How's Your 'Frustration Tolerance'?

March 15, 2020


I walked into the master bathroom of our Spring Break rental and found:

• the above sign and
• an empty toilet paper holder.   

Did I feel frustrated? No, in this instance I laughed.

Psychology Today defines Frustration Tolerance as "the ability to overcome obstacles and withstand stressful events."

When our plans are thwarted by unexpected curveballs--big ones, like the coronavirus, or small, like no TP when you need it--how does it affect you?

How easily do you get annoyed? 
And what is it that gets you annoyed?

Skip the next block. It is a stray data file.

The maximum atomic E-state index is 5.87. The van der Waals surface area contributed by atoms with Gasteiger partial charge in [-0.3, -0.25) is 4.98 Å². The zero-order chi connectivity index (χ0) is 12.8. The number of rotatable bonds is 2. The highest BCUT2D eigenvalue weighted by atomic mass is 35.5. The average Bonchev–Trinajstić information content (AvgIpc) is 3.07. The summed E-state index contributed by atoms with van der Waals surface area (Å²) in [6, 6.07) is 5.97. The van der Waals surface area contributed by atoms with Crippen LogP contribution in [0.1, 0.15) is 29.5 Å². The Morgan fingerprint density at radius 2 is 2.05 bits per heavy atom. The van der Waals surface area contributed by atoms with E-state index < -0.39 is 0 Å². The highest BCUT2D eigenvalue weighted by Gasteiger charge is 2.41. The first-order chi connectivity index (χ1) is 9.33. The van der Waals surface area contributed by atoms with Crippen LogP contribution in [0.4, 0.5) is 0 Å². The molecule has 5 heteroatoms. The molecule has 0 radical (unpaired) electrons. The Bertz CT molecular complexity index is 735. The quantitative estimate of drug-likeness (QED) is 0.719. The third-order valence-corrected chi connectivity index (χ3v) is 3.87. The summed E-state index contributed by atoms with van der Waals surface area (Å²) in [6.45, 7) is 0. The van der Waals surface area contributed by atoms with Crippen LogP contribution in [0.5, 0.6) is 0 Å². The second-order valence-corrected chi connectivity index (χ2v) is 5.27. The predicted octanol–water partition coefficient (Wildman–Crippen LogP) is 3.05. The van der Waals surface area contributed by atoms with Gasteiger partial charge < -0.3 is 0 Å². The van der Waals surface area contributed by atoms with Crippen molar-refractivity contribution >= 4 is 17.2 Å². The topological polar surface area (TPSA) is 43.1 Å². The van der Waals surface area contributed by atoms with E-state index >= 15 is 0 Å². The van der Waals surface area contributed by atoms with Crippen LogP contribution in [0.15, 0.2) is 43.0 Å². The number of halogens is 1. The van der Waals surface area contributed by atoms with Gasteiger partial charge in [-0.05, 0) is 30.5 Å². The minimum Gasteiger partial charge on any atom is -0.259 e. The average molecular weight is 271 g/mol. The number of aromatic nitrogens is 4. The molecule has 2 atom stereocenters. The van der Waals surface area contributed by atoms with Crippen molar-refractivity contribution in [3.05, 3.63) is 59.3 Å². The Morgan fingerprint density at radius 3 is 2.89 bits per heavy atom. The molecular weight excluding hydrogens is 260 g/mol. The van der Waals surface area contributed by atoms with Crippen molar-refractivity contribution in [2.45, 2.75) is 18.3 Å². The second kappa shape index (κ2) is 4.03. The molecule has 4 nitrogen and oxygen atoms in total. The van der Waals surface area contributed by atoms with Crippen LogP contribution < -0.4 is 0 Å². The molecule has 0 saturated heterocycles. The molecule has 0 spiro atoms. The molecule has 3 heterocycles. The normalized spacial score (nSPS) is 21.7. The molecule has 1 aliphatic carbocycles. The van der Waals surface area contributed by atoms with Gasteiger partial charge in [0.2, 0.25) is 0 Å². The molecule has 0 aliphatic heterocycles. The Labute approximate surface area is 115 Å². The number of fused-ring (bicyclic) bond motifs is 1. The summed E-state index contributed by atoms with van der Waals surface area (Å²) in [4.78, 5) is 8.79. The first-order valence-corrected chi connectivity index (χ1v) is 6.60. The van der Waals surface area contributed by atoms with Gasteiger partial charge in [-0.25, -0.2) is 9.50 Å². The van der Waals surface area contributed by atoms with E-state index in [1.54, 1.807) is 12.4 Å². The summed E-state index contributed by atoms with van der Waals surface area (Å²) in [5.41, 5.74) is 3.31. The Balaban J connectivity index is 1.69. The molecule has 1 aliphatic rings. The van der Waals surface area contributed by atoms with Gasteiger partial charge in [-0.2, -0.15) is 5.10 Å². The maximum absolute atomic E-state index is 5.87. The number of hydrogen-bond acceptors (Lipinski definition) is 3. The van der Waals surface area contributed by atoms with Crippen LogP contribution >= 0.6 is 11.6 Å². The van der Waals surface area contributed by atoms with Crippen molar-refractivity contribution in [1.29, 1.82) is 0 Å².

Anxious people tend to have stronger feelings of frustration--and temperament can also play a role, but no matter what the reason, here are simple steps to build your frustration tolerance. 

First, identify your triggers. (Hangry? Overscheduled? Not enough sleep?)

Second, recognize that frustrations are a part of life. We all have them... and some pet peeves as well.

Third, when you recognize the emotion of frustration, stop, identify it for what it is, and...breathe.

Fourth, remember you can choose how to react. You don't have to get frustrated. 

Personally, when I feel frustrated, I put myself on "time out"--like a four-year-old. Either physically, by leaving where I am, or mentally, by using mindfulness techniques.

How's your Frustration Tolerance?
What techniques have worked for you?
How do you incorporate them into your (daily/weekly) life?

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